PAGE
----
Senators keep pending UFA Mike Condon for three years, $7.2 million
So much for the imminent split between Mike Condon and the Ottawa Senators.
Despite pessimistic talk from Senators general manager Pierre Dorion shortly after the season ended, Condon passed on the chance to be an unrestricted free agent on July 1 and instead signed a three-year, $7.2 million contract to stay in Ottawa.
Condon, who was 19-14-6 with a .914 save percentage in 40 appearances last season, will remain in Ottawa through the end of the 2019-20 season, costing the club an annual salary cap hit of $2.4 million on a back-loaded deal. According to the official release on Wednesday, the 27-year-old netminder will get paid $1.7 million in 2017-18, $2.5 million the following year, and round out his deal with a $3 million payout in the final season.
The Holliston, Massachusetts native wasn’t the biggest name on the goaltending free agent market this summer but had been linked to other teams since the free agency courting period opened Monday. His .914 save percentage in all situations was sixth among pending unrestricted free agents with 20 or more regular season games played last season, and with a report that veteran starter Ryan Miller could sign with Anaheim Ducks for just $1 million in base salary, it will be interesting to see how Condon’s contract affects the backup market.
It seems a high price for an undrafted goalie who went from the Montreal Canadiens to the Pittsburgh Penguins on a waiver claim at the start of last season and was then acquired by the Senators for a fifth-round pick in the 22017 NHL Draft in early November. Given the Senators situation, Dorion may have felt it necessary to guarantee he ended up with a player he knew and trusted rather than fighting over what he saw as lesser options of the market in free agency. Despite talks with the Washington Capitals about acquiring their backup, Philipp Grubauer, Ottawa’s first choice was always keeping Condon, who proved capable of carrying the starting job while playing 27 straight games when No.1 Craig Anderson was away from the team to be with his wife, Nicholle, in her cancer battle in December and January.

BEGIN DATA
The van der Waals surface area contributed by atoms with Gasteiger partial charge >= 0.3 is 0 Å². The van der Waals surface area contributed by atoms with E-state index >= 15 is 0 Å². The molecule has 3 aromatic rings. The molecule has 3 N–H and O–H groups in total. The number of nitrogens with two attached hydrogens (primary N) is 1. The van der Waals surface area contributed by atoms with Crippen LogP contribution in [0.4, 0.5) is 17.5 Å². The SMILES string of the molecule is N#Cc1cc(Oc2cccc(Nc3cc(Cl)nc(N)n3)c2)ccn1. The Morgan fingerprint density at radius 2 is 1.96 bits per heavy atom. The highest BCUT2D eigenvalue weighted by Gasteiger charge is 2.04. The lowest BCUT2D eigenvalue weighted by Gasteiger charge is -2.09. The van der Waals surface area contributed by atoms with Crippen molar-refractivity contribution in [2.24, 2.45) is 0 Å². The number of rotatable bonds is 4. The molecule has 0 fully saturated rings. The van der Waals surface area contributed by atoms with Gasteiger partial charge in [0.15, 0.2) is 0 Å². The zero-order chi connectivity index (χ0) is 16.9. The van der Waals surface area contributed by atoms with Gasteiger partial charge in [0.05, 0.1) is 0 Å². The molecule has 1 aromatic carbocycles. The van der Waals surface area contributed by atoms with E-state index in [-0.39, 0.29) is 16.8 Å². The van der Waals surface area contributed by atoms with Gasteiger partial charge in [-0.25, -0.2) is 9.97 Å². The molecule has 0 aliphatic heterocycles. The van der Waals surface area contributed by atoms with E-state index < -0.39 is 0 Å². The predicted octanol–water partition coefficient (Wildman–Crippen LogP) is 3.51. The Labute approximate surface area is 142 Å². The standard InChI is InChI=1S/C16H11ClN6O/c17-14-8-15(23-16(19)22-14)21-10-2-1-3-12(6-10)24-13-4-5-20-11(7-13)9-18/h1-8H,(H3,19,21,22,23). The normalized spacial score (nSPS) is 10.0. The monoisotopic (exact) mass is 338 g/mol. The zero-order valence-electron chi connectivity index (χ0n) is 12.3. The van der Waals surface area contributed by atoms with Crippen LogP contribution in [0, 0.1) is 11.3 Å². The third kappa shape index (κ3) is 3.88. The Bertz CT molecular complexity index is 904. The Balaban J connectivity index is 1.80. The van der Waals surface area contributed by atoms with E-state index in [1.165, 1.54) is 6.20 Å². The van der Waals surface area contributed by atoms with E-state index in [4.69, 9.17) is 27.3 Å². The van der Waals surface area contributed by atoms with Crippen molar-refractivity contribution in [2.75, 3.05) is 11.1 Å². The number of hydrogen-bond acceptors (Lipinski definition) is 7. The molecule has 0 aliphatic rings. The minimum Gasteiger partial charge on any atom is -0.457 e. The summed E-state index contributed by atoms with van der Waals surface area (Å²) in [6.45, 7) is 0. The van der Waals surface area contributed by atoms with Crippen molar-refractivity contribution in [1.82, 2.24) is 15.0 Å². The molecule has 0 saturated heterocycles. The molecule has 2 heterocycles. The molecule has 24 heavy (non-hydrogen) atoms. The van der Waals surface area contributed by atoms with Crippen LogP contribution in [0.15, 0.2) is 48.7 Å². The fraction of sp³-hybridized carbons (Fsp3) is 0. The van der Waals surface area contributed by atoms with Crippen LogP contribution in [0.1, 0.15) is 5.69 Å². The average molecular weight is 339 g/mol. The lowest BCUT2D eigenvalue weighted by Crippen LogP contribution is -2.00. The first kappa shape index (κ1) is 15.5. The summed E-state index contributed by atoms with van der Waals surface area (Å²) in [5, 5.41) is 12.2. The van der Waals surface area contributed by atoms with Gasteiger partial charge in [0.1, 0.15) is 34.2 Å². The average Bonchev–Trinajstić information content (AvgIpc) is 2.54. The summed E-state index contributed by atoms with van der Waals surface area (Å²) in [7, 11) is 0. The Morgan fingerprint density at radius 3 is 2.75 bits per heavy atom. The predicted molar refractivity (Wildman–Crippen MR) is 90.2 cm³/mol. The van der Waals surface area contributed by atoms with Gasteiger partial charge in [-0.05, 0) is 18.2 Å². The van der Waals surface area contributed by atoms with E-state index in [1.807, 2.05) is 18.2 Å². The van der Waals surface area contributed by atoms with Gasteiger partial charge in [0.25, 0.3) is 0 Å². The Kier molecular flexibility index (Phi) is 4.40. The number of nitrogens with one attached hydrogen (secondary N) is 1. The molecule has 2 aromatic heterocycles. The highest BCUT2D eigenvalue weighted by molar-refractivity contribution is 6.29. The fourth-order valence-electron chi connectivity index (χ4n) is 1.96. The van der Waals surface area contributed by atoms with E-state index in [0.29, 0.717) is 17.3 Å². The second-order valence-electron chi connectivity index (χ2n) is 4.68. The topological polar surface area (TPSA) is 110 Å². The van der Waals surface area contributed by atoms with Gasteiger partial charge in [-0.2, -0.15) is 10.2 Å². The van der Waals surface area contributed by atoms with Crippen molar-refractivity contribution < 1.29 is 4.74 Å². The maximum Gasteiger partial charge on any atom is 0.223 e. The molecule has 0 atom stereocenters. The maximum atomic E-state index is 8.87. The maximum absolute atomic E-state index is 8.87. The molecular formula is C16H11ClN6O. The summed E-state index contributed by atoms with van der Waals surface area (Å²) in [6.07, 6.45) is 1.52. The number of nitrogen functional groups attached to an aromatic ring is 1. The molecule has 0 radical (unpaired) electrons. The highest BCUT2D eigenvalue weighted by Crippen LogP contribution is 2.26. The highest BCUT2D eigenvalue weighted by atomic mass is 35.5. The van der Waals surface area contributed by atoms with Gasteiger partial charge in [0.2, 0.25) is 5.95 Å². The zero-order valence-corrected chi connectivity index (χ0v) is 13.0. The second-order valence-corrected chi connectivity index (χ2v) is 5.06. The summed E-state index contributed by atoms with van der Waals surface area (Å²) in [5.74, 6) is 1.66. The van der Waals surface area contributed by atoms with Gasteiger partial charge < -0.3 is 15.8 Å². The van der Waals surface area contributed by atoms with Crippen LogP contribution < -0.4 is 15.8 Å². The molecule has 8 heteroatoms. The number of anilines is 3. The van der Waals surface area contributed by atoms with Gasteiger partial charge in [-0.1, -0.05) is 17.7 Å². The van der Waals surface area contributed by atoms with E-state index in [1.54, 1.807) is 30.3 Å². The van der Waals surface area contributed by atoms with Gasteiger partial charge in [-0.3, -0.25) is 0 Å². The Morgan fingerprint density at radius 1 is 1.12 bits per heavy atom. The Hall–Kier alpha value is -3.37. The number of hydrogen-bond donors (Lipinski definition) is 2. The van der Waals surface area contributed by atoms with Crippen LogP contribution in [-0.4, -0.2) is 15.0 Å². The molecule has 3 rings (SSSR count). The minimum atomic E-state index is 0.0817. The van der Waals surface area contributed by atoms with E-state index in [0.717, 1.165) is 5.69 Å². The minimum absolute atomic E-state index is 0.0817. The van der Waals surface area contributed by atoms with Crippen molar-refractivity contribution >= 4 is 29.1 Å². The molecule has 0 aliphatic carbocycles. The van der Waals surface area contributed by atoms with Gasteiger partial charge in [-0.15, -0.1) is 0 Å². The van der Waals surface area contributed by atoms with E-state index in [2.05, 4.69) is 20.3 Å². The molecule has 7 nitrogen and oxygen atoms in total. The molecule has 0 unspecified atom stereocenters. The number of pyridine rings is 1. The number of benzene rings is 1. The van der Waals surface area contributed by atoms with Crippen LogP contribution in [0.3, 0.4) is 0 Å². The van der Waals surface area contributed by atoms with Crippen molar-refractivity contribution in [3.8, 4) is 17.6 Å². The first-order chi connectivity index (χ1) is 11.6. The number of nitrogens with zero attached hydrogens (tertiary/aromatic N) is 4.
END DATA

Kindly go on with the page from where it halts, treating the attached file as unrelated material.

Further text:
According to Condon the desire to stay was mutual.
“Throughout the whole negotiating process I iterated that I wanted to stay in Ottawa,” Condon told the Senators’ website. “I love the fit, I love everything about it and I didn’t really want to go anywhere else. I’m happy that we came to an agreement and I’m happy that this process is over.”
For Condon, who nearly walked away from hockey while trying to finish his Princeton degree as an ECHL backup, the security is welcome, especially after being on three teams last season.
“I’m not sure what day it was but sometime in the middle of October, that was certainly a tough time and a very uncertain future about my career after I was put on waivers,” said Condon, who also had five shutouts last season. “Even getting picked up by Pittsburgh was very lucky since they were the last waiver claim and there was a lot of uncertainty there. I was then very fortunate to get traded to a team as good as Ottawa and to be given an opportunity to play. When I look back to that time to where I am now, it’s been such a wild ride. I’ve had so many fortunate breaks. It’s been a long year and I’m very happy with the outcome.”
Ottawa’s other option was Andrew Hammond, who is still recovering from hip surgery. The 29-year-old has one more season left on a contract worth $1.35 million annually but with multiple injuries in the last two years and poor results during his healthy stretches, and with Anderson, who turned 36 in May, targeted to ideally play 50 games it’s reasonable to assume that the Senators weren’t comfortable counting on Hammond to be a No.2.
Condon’s game has been detailed here in the past; he’s not the most technically precise goaltender in the league but plays a controlled game and offers a neutral depth that doesn’t rely overly on establishing rhythm or impeccable timing. Condon made strides reducing some of the counter-rotation and wasted movement in his movement with first-year Senators goalie coach Pierre Groulx last season and is well suited in terms of style to handle long gaps between starts as a result.